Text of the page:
Datadog makes data available in near real time but with rate limiting on API requests.

If you have a lot of SKUs or high granularity of data, there are real downsides to this approach, namely that downloading bulk data (e.g. the last 6 months of usage) takes painfully long. Instead, you can decide to make billing data available once per day.

Databricks delivers billing data as CSV files to S3 buckets on AWS. On Azure, Databricks costs are available via the Azure REST API.

Billing Schema

Billing data has interesting properties. Each day reflects the month-to-date costs accrued in the account so far. At the end of the month, these costs reset.

AWS cost and usage reports require comparing 2 CSVs to understand the costs for a week or a day.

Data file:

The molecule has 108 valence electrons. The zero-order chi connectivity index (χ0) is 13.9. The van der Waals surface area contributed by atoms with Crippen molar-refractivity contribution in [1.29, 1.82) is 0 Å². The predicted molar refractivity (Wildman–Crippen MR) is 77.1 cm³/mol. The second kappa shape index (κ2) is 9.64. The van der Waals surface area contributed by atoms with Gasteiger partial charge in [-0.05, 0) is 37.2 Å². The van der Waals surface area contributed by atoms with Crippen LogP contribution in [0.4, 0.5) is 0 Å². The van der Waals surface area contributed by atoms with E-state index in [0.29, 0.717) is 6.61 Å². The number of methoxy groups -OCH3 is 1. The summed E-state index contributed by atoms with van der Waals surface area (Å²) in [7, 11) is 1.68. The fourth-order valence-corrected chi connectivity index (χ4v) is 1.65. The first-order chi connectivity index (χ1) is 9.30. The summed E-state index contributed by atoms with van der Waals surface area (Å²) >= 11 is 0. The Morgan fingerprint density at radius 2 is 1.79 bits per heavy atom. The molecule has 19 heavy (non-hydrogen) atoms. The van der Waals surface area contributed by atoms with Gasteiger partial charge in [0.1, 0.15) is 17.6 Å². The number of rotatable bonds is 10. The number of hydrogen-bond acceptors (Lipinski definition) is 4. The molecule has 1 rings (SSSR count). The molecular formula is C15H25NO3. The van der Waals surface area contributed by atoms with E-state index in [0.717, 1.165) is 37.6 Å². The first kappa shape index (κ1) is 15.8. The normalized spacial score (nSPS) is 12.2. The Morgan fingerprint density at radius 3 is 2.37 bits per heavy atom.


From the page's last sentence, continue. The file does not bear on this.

Some common tables or objects we would expect to see in a billing data export are:

  • Account Information: This includes the user’s account ID, name, and any other relevant information. This can be helpful as usage data is tied to different accounts to determine what’s causing an increase in costs.
  • Usage Information: For example the number of requests made, the amount of data transferred, etc.

AWS CUR files have a lineItem table contains dozens of columns which may or may not be filled in.

  • Price Information: Most services will have custom rates, commitments, discounts or other items which cause there to be a price that is different than the publicly listed price.

User Defined Filters

Filtering capabilities are great for you and for end users because it limits the amount of data that needs to be transferred and reduces the load on the system. Ultimately customers want to be able to analyze their usage and being able to delineate usage based on organization, account, or user is table-stakes.

Client Access and SDKs